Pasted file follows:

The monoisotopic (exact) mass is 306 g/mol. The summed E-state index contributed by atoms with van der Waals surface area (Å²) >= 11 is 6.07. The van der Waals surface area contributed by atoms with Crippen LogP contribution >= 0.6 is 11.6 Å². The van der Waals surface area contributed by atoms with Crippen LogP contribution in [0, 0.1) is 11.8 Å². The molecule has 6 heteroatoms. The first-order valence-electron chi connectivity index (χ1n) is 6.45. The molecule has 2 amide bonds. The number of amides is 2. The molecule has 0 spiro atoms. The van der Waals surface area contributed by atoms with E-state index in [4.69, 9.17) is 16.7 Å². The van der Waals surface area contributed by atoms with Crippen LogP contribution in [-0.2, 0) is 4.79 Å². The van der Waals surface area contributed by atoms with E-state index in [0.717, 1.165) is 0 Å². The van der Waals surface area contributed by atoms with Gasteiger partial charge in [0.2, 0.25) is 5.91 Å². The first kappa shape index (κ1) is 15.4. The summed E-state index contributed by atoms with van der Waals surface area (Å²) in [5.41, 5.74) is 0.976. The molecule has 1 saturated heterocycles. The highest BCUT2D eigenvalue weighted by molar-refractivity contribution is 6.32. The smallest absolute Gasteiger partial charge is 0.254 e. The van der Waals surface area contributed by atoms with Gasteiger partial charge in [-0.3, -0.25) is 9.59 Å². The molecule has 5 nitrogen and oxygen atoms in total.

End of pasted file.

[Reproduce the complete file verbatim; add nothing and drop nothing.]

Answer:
The monoisotopic (exact) mass is 306 g/mol. The summed E-state index contributed by atoms with van der Waals surface area (Å²) >= 11 is 6.07. The van der Waals surface area contributed by atoms with Crippen LogP contribution >= 0.6 is 11.6 Å². The van der Waals surface area contributed by atoms with Crippen LogP contribution in [0, 0.1) is 11.8 Å². The molecule has 6 heteroatoms. The first-order valence-electron chi connectivity index (χ1n) is 6.45. The molecule has 2 amide bonds. The number of amides is 2. The molecule has 0 spiro atoms. The van der Waals surface area contributed by atoms with E-state index in [4.69, 9.17) is 16.7 Å². The van der Waals surface area contributed by atoms with Crippen LogP contribution in [-0.2, 0) is 4.79 Å². The van der Waals surface area contributed by atoms with E-state index in [0.717, 1.165) is 0 Å². The van der Waals surface area contributed by atoms with Gasteiger partial charge in [0.2, 0.25) is 5.91 Å². The first kappa shape index (κ1) is 15.4. The summed E-state index contributed by atoms with van der Waals surface area (Å²) in [5.41, 5.74) is 0.976. The molecule has 1 saturated heterocycles. The highest BCUT2D eigenvalue weighted by molar-refractivity contribution is 6.32. The smallest absolute Gasteiger partial charge is 0.254 e. The van der Waals surface area contributed by atoms with Gasteiger partial charge in [-0.3, -0.25) is 9.59 Å². The molecule has 5 nitrogen and oxygen atoms in total.